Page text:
Keywords are the bedrock of SEO for higher education. They determine the kind of content you’ll be creating for your website and how well that content performs on search engines. Applicants will use certain keywords when researching different schools online. By identifying and targeting those keywords, you’ll be able to get your school’s website in front of the right audience.
But choosing the right keywords is a strategy on its own. With so many schools competing for the top results on search engines, high-gain keywords have become a gold mine of exposure for your institution. Coming up with a strategy for SEO for educational institutions is about understanding your target audience, evaluating your competition, and knowing exactly what search engines are looking for, and we can help. Additionally, performing proper keyword research is crucial to ensuring you land the right keywords that deliver results.
Read on for some expert tips on finding good keywords to support your school’s SEO strategy.
1. What to Look for When Conducting Keyword Research for SEO for Higher Education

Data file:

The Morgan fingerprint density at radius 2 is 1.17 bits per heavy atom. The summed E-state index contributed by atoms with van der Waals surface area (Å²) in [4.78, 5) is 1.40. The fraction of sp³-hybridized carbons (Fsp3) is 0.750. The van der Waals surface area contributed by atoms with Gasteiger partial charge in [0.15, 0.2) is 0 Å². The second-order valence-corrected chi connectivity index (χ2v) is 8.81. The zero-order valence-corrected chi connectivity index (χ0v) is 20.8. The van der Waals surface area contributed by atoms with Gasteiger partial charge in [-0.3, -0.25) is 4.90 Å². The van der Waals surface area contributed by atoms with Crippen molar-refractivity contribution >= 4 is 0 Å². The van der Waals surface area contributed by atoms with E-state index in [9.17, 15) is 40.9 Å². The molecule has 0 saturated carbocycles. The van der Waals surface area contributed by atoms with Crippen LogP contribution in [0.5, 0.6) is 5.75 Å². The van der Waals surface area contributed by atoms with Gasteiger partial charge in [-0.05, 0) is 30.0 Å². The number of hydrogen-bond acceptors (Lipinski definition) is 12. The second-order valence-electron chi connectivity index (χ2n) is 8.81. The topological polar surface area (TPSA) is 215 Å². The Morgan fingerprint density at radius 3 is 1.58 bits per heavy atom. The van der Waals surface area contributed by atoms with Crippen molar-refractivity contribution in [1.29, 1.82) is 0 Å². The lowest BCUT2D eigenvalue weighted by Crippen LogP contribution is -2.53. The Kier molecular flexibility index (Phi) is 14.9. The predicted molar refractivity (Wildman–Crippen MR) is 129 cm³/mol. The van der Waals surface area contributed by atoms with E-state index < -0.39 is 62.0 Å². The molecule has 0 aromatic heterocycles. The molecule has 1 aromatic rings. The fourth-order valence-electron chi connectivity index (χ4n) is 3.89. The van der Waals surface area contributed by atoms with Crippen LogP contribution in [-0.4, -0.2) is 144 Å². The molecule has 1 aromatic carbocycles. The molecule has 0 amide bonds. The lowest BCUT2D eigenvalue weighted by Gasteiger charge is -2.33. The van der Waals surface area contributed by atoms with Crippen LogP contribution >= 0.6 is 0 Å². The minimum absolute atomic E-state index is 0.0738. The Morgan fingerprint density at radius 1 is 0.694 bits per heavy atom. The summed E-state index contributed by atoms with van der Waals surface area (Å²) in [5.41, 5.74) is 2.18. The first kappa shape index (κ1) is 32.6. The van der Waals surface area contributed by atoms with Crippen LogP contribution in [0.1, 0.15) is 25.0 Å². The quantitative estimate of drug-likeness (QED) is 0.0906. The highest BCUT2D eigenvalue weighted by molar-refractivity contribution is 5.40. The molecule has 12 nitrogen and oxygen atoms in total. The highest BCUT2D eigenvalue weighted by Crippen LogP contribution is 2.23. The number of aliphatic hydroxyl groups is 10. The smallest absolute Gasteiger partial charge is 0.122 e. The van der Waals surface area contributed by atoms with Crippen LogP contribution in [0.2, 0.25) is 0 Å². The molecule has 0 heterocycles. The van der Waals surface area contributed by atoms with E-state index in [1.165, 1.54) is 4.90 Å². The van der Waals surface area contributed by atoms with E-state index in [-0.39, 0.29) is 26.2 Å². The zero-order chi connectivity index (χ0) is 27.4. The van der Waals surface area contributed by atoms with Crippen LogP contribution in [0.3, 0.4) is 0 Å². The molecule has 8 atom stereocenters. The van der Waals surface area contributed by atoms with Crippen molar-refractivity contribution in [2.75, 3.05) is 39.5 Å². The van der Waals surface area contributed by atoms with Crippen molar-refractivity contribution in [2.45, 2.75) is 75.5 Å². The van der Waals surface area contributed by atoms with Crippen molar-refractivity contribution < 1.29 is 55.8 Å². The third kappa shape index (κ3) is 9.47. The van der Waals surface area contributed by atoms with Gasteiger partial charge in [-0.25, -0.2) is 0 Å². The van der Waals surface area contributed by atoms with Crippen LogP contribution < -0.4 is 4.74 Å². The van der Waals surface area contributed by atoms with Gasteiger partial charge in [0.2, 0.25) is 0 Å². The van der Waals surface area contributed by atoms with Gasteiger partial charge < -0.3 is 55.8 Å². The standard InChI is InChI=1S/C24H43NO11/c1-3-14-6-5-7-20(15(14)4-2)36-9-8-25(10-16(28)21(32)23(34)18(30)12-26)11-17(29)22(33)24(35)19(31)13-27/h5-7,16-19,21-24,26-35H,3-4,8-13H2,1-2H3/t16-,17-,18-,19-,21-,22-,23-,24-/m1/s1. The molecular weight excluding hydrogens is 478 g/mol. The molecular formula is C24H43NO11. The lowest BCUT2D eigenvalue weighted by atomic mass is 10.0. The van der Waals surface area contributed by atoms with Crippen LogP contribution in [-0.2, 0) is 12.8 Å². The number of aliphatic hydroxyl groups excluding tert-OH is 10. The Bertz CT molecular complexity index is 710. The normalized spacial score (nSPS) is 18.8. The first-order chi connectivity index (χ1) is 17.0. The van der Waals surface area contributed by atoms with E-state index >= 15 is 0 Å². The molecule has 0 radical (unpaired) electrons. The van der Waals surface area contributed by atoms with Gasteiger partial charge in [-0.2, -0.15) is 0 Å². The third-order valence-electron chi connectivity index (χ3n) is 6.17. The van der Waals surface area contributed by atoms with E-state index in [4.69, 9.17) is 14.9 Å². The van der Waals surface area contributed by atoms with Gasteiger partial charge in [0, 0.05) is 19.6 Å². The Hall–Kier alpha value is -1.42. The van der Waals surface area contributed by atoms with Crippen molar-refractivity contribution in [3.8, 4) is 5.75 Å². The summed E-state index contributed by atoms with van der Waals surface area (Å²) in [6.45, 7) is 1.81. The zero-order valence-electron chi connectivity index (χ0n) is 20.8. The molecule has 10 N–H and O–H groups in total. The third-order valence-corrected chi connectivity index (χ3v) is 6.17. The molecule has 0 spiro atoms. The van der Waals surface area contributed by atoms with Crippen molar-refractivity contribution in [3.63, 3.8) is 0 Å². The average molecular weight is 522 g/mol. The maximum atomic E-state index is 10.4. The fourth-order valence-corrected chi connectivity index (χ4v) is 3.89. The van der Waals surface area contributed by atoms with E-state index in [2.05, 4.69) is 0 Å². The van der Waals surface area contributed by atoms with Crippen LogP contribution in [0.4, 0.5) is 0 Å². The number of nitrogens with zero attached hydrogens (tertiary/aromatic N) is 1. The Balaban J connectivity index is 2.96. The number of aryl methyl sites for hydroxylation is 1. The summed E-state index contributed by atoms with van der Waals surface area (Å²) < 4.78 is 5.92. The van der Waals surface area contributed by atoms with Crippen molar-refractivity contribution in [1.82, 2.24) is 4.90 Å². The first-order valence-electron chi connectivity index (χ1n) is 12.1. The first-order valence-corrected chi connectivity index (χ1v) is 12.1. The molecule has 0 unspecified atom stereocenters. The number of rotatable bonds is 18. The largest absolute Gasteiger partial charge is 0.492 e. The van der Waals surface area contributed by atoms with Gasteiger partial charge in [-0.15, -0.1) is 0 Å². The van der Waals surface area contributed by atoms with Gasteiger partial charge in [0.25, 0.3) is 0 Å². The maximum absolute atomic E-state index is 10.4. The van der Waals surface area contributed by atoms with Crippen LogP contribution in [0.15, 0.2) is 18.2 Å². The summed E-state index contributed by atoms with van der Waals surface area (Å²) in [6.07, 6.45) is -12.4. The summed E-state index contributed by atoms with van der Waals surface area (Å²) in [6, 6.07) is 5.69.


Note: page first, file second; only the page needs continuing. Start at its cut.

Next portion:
The best tip for finding high-performing keywords is research, research, research! But effective SEO keyword research begins with knowing the fundamentals of SEO for higher education. You can’t just assume a keyword is right because it sounds right. There are many different factors at play when it comes to what determines a high-gain keyword.
Search engines like Google generally rank keywords according to relevance, authority, and volume. If you use a keyword in your content, how much value does that content offer to a user? Is it a helpful and informative resource? How often do users search for that keyword? The goal is to find popular keywords that your school can compete for and develop high-quality content around those.